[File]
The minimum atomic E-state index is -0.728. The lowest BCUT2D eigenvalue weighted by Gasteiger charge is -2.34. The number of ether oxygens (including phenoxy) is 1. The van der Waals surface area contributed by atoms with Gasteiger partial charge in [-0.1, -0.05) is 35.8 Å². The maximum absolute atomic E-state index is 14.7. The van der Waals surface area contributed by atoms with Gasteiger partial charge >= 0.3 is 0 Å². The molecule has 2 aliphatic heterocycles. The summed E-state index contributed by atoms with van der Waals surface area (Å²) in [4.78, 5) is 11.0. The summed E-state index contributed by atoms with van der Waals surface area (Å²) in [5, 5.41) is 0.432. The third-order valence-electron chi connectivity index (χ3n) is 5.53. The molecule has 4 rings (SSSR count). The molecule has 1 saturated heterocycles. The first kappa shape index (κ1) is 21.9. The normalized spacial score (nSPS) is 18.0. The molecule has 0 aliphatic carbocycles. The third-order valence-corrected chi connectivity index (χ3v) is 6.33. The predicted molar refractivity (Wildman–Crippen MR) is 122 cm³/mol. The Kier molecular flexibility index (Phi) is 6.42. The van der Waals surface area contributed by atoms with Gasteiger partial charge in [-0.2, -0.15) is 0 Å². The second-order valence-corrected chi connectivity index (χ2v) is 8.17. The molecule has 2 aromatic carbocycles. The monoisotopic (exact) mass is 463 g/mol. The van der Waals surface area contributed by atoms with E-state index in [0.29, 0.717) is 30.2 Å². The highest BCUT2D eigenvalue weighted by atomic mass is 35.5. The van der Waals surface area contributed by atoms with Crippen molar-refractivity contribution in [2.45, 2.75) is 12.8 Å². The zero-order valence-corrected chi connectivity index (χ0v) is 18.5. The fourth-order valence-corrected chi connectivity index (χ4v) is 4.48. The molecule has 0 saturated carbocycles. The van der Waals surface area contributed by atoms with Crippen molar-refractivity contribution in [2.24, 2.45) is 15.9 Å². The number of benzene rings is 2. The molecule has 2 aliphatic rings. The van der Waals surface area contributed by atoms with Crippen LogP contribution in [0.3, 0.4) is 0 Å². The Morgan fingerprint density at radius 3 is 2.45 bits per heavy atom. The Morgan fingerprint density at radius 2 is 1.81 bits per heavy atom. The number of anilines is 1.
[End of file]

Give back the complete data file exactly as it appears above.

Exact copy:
The minimum atomic E-state index is -0.728. The lowest BCUT2D eigenvalue weighted by Gasteiger charge is -2.34. The number of ether oxygens (including phenoxy) is 1. The van der Waals surface area contributed by atoms with Gasteiger partial charge in [-0.1, -0.05) is 35.8 Å². The maximum absolute atomic E-state index is 14.7. The van der Waals surface area contributed by atoms with Gasteiger partial charge >= 0.3 is 0 Å². The molecule has 2 aliphatic heterocycles. The summed E-state index contributed by atoms with van der Waals surface area (Å²) in [4.78, 5) is 11.0. The summed E-state index contributed by atoms with van der Waals surface area (Å²) in [5, 5.41) is 0.432. The third-order valence-electron chi connectivity index (χ3n) is 5.53. The molecule has 4 rings (SSSR count). The molecule has 1 saturated heterocycles. The first kappa shape index (κ1) is 21.9. The normalized spacial score (nSPS) is 18.0. The molecule has 0 aliphatic carbocycles. The third-order valence-corrected chi connectivity index (χ3v) is 6.33. The predicted molar refractivity (Wildman–Crippen MR) is 122 cm³/mol. The Kier molecular flexibility index (Phi) is 6.42. The van der Waals surface area contributed by atoms with Gasteiger partial charge in [-0.2, -0.15) is 0 Å². The second-order valence-corrected chi connectivity index (χ2v) is 8.17. The molecule has 2 aromatic carbocycles. The monoisotopic (exact) mass is 463 g/mol. The van der Waals surface area contributed by atoms with E-state index in [0.29, 0.717) is 30.2 Å². The highest BCUT2D eigenvalue weighted by atomic mass is 35.5. The van der Waals surface area contributed by atoms with Crippen molar-refractivity contribution in [2.45, 2.75) is 12.8 Å². The zero-order valence-corrected chi connectivity index (χ0v) is 18.5. The fourth-order valence-corrected chi connectivity index (χ4v) is 4.48. The molecule has 0 saturated carbocycles. The van der Waals surface area contributed by atoms with Crippen molar-refractivity contribution in [2.24, 2.45) is 15.9 Å². The number of benzene rings is 2. The molecule has 2 aliphatic rings. The van der Waals surface area contributed by atoms with Crippen LogP contribution in [0.3, 0.4) is 0 Å². The Morgan fingerprint density at radius 3 is 2.45 bits per heavy atom. The Morgan fingerprint density at radius 2 is 1.81 bits per heavy atom. The number of anilines is 1.